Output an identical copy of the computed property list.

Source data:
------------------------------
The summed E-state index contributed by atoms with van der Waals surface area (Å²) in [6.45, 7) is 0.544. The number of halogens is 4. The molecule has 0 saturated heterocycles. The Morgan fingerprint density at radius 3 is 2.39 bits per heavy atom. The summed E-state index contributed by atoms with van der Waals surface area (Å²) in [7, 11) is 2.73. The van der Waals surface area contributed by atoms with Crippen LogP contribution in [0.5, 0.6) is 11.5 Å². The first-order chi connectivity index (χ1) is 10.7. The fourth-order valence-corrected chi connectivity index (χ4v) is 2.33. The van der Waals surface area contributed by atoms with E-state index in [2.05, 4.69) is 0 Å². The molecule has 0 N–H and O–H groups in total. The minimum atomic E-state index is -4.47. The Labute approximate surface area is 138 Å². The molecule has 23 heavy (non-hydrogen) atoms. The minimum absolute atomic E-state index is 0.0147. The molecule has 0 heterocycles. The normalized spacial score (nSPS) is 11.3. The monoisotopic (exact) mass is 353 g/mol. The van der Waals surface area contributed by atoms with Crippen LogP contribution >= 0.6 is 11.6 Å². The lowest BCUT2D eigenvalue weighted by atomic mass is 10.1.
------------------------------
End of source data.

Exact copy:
The summed E-state index contributed by atoms with van der Waals surface area (Å²) in [6.45, 7) is 0.544. The number of halogens is 4. The molecule has 0 saturated heterocycles. The Morgan fingerprint density at radius 3 is 2.39 bits per heavy atom. The summed E-state index contributed by atoms with van der Waals surface area (Å²) in [7, 11) is 2.73. The van der Waals surface area contributed by atoms with Crippen LogP contribution in [0.5, 0.6) is 11.5 Å². The first-order chi connectivity index (χ1) is 10.7. The fourth-order valence-corrected chi connectivity index (χ4v) is 2.33. The van der Waals surface area contributed by atoms with E-state index in [2.05, 4.69) is 0 Å². The molecule has 0 N–H and O–H groups in total. The minimum atomic E-state index is -4.47. The Labute approximate surface area is 138 Å². The molecule has 23 heavy (non-hydrogen) atoms. The minimum absolute atomic E-state index is 0.0147. The molecule has 0 heterocycles. The normalized spacial score (nSPS) is 11.3. The monoisotopic (exact) mass is 353 g/mol. The van der Waals surface area contributed by atoms with Crippen LogP contribution >= 0.6 is 11.6 Å². The lowest BCUT2D eigenvalue weighted by atomic mass is 10.1.